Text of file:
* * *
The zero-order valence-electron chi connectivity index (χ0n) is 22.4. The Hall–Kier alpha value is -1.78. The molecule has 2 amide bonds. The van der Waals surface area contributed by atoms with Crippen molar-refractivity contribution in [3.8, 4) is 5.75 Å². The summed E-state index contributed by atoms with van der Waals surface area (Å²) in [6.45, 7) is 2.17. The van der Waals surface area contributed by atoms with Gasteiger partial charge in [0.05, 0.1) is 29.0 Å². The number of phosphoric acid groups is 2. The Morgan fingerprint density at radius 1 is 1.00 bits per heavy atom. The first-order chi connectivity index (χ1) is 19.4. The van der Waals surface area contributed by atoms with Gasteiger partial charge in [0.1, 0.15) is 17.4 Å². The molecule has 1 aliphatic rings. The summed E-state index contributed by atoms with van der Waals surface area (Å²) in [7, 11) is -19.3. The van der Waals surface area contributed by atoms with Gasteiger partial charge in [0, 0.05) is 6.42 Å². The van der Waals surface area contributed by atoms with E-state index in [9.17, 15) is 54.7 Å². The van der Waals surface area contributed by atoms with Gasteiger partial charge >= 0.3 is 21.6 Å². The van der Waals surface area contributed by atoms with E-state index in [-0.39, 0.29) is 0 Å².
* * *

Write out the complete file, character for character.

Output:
The zero-order valence-electron chi connectivity index (χ0n) is 22.4. The Hall–Kier alpha value is -1.78. The molecule has 2 amide bonds. The van der Waals surface area contributed by atoms with Crippen molar-refractivity contribution in [3.8, 4) is 5.75 Å². The summed E-state index contributed by atoms with van der Waals surface area (Å²) in [6.45, 7) is 2.17. The van der Waals surface area contributed by atoms with Gasteiger partial charge in [0.05, 0.1) is 29.0 Å². The number of phosphoric acid groups is 2. The Morgan fingerprint density at radius 1 is 1.00 bits per heavy atom. The first-order chi connectivity index (χ1) is 19.4. The van der Waals surface area contributed by atoms with Gasteiger partial charge in [0.1, 0.15) is 17.4 Å². The molecule has 1 aliphatic rings. The summed E-state index contributed by atoms with van der Waals surface area (Å²) in [7, 11) is -19.3. The van der Waals surface area contributed by atoms with Gasteiger partial charge in [0, 0.05) is 6.42 Å². The van der Waals surface area contributed by atoms with E-state index in [9.17, 15) is 54.7 Å². The van der Waals surface area contributed by atoms with Gasteiger partial charge >= 0.3 is 21.6 Å². The van der Waals surface area contributed by atoms with E-state index in [-0.39, 0.29) is 0 Å².